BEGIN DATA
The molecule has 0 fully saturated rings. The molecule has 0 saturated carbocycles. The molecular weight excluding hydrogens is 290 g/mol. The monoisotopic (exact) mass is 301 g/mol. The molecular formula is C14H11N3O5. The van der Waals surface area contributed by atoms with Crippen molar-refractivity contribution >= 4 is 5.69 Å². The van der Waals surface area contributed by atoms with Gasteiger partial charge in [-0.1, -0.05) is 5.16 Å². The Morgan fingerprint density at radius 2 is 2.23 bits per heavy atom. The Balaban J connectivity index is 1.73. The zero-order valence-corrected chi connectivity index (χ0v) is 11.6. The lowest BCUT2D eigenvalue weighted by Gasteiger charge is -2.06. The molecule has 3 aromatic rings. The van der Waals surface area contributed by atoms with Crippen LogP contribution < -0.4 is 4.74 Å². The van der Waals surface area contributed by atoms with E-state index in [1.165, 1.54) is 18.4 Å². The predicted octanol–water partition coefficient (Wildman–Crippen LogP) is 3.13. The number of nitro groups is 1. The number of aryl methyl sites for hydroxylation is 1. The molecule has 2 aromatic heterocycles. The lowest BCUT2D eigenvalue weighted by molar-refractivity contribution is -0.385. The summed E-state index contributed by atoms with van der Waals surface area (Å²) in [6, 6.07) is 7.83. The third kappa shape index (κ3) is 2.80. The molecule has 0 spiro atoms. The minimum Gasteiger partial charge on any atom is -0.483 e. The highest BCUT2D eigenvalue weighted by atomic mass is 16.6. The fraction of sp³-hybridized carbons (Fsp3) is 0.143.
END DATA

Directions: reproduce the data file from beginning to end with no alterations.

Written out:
The molecule has 0 fully saturated rings. The molecule has 0 saturated carbocycles. The molecular weight excluding hydrogens is 290 g/mol. The monoisotopic (exact) mass is 301 g/mol. The molecular formula is C14H11N3O5. The van der Waals surface area contributed by atoms with Crippen molar-refractivity contribution >= 4 is 5.69 Å². The van der Waals surface area contributed by atoms with Gasteiger partial charge in [-0.1, -0.05) is 5.16 Å². The Morgan fingerprint density at radius 2 is 2.23 bits per heavy atom. The Balaban J connectivity index is 1.73. The zero-order valence-corrected chi connectivity index (χ0v) is 11.6. The lowest BCUT2D eigenvalue weighted by Gasteiger charge is -2.06. The molecule has 3 aromatic rings. The van der Waals surface area contributed by atoms with Crippen LogP contribution < -0.4 is 4.74 Å². The van der Waals surface area contributed by atoms with E-state index in [1.165, 1.54) is 18.4 Å². The predicted octanol–water partition coefficient (Wildman–Crippen LogP) is 3.13. The number of nitro groups is 1. The number of aryl methyl sites for hydroxylation is 1. The molecule has 2 aromatic heterocycles. The lowest BCUT2D eigenvalue weighted by molar-refractivity contribution is -0.385. The summed E-state index contributed by atoms with van der Waals surface area (Å²) in [6, 6.07) is 7.83. The third kappa shape index (κ3) is 2.80. The molecule has 0 spiro atoms. The minimum Gasteiger partial charge on any atom is -0.483 e. The highest BCUT2D eigenvalue weighted by atomic mass is 16.6. The fraction of sp³-hybridized carbons (Fsp3) is 0.143.